Many areas of the country are just drying out from the effects of Hurricane Ike and other nasty storms — and companies are trying to deal with payroll headaches from lost work records to whether they must continue to pay workers when the organization is temporarily shut down.
What do we do about lost time records for work already performed but not yet paid?
There’s really no choice but to try to have each employee give his or her best estimate of the hours worked, if your records are truly lost or so badly damaged as to be unusable. Get the employee’s written acknowledgement of his or her best recollection, and include a notice that later corrections in pay might occur should more accurate records become available, advises Thompson.
How do we track employees’ worktime without our electronic/computerized time clocks?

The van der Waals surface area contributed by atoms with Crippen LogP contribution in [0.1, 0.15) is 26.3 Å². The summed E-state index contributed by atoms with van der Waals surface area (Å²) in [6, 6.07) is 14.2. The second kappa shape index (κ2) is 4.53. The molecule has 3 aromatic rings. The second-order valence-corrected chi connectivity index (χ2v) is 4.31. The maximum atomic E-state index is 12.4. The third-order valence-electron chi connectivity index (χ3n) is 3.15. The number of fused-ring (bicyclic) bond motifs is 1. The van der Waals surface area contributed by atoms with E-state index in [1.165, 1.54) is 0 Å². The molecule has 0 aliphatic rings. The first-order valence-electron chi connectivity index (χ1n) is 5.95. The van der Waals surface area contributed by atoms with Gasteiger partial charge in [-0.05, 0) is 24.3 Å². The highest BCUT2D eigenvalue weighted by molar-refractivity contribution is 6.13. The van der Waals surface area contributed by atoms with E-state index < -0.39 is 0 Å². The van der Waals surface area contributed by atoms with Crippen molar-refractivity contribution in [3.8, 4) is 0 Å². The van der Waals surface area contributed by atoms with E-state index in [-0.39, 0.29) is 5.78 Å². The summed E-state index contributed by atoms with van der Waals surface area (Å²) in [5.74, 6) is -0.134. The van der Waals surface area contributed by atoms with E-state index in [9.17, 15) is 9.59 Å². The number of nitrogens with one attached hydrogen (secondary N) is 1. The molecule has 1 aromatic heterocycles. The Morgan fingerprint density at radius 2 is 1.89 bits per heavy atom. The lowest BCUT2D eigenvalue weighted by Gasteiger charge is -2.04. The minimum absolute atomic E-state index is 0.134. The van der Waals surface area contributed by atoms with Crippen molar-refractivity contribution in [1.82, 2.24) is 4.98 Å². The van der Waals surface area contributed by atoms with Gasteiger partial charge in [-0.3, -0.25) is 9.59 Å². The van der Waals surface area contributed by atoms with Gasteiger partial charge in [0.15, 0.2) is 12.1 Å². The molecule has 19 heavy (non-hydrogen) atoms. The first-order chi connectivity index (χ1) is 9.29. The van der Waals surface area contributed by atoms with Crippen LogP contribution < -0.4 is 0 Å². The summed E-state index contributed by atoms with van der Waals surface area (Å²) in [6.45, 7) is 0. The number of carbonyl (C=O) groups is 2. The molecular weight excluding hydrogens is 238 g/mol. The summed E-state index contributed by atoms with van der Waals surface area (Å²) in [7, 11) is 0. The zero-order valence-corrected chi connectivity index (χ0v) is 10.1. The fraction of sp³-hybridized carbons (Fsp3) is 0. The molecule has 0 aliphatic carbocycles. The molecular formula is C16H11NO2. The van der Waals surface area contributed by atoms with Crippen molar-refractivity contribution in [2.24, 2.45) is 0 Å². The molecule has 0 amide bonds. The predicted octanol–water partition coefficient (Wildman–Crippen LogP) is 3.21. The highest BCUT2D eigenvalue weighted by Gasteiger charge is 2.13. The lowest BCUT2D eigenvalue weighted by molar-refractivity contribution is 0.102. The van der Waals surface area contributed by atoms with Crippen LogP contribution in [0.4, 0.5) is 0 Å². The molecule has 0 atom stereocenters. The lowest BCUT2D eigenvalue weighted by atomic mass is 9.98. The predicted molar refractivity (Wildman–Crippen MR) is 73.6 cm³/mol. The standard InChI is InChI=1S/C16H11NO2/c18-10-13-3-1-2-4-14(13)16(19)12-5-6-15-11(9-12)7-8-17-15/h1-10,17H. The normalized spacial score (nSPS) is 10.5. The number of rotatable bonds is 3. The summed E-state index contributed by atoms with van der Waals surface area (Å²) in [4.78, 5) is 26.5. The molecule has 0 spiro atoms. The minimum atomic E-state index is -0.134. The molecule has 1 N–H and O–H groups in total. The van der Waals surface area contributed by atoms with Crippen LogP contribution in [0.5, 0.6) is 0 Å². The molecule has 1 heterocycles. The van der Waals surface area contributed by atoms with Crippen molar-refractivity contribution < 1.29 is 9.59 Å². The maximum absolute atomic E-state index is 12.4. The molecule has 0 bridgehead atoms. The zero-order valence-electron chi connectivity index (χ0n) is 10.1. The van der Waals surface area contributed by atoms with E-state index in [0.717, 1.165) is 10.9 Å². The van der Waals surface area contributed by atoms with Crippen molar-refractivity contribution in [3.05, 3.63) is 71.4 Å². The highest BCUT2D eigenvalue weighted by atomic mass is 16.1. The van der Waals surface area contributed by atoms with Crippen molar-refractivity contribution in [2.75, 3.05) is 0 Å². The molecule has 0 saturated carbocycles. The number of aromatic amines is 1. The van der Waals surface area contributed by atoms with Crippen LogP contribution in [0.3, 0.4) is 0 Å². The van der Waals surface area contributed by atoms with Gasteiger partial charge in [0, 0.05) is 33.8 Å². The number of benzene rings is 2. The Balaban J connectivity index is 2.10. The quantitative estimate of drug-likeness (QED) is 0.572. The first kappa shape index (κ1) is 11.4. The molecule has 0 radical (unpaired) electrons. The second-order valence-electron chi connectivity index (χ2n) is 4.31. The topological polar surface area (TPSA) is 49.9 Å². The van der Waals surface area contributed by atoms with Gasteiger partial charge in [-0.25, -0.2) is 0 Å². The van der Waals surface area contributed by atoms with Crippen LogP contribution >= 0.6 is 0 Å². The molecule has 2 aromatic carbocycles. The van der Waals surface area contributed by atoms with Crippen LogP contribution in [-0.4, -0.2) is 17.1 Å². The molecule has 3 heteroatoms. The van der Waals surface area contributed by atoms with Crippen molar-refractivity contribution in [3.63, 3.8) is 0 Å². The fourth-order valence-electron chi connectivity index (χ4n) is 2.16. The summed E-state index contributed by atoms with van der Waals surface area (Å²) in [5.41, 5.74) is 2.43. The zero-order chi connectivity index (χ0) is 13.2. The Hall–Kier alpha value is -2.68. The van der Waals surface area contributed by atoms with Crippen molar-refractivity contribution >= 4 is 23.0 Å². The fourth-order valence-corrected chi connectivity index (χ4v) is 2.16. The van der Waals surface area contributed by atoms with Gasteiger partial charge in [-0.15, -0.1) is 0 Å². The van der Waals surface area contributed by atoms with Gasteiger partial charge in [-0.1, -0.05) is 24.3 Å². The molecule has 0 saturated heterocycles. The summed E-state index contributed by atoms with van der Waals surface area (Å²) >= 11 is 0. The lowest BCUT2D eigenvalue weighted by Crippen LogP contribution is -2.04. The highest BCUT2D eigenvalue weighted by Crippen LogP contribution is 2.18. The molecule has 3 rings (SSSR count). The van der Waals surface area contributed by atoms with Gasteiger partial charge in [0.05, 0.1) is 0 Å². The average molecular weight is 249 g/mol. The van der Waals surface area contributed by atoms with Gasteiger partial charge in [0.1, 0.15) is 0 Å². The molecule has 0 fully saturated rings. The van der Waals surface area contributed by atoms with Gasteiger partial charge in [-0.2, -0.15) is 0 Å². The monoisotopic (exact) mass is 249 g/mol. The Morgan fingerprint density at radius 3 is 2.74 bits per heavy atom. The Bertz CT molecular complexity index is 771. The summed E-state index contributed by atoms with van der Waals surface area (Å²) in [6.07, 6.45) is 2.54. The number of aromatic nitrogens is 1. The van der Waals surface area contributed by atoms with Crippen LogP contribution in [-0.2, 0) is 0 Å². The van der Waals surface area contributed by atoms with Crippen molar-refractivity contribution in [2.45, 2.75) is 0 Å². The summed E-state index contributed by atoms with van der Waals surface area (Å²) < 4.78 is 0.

The old-fashioned way: on paper. Each employee should fill out a handwritten timesheet indicating start times, lunch periods and when their workday ends. Supervisors will likely carry the extra burden of making sure the timesheets are filled out accurately.
As we recover, must we keep paying overtime on top of our other burdens?
‘Fraid so. There’s no exemption to the FLSA’s requirement that all overtime must be paid — although there could be a clause in a collective bargaining agreement that might ease your burden temporarily. But Thompson points out that a collective bargaining agreement can’t override FLSA requirements.
Must we keep paying employees who are not working?
Here’s what Thompson has to say: Under the FLSA, for the most part the answer is “no.” FLSA minimum-wage and overtime requirements attach to hours worked, so employees who are not working are typically not entitled to a paycheck.
One possible exception is for employees treated as FLSA-exempt who are paid on a “salary basis.” Generally speaking, if such an employee performs at least some work in the designated seven-day workweek, the rules require that he or she be paid the entire salary for that particular workweek.